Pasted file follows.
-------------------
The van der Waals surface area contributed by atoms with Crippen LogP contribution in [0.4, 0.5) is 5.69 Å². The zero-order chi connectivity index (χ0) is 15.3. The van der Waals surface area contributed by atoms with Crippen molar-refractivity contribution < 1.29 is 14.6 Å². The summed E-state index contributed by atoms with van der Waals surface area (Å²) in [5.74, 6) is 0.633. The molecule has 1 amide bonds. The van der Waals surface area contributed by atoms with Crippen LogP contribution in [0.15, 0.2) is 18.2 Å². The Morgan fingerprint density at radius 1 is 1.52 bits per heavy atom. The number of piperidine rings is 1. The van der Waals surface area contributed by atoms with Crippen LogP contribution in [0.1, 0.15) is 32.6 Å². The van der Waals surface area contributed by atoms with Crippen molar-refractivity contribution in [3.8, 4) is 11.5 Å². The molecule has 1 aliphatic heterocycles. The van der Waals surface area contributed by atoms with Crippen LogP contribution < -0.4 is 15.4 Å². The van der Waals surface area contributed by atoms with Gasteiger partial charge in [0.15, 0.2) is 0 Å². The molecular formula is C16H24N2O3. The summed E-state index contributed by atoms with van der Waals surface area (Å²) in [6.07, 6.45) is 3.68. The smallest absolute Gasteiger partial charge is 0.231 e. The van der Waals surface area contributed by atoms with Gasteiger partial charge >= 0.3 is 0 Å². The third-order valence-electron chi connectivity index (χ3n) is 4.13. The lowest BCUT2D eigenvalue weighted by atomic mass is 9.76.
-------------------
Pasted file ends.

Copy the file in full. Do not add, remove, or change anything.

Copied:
The van der Waals surface area contributed by atoms with Crippen LogP contribution in [0.4, 0.5) is 5.69 Å². The zero-order chi connectivity index (χ0) is 15.3. The van der Waals surface area contributed by atoms with Crippen molar-refractivity contribution < 1.29 is 14.6 Å². The summed E-state index contributed by atoms with van der Waals surface area (Å²) in [5.74, 6) is 0.633. The molecule has 1 amide bonds. The van der Waals surface area contributed by atoms with Crippen LogP contribution in [0.15, 0.2) is 18.2 Å². The Morgan fingerprint density at radius 1 is 1.52 bits per heavy atom. The number of piperidine rings is 1. The van der Waals surface area contributed by atoms with Crippen LogP contribution in [0.1, 0.15) is 32.6 Å². The van der Waals surface area contributed by atoms with Crippen molar-refractivity contribution in [3.8, 4) is 11.5 Å². The molecule has 1 aliphatic heterocycles. The van der Waals surface area contributed by atoms with Crippen LogP contribution < -0.4 is 15.4 Å². The van der Waals surface area contributed by atoms with Gasteiger partial charge in [0.15, 0.2) is 0 Å². The molecular formula is C16H24N2O3. The summed E-state index contributed by atoms with van der Waals surface area (Å²) in [6.07, 6.45) is 3.68. The smallest absolute Gasteiger partial charge is 0.231 e. The van der Waals surface area contributed by atoms with Gasteiger partial charge >= 0.3 is 0 Å². The third-order valence-electron chi connectivity index (χ3n) is 4.13. The lowest BCUT2D eigenvalue weighted by atomic mass is 9.76.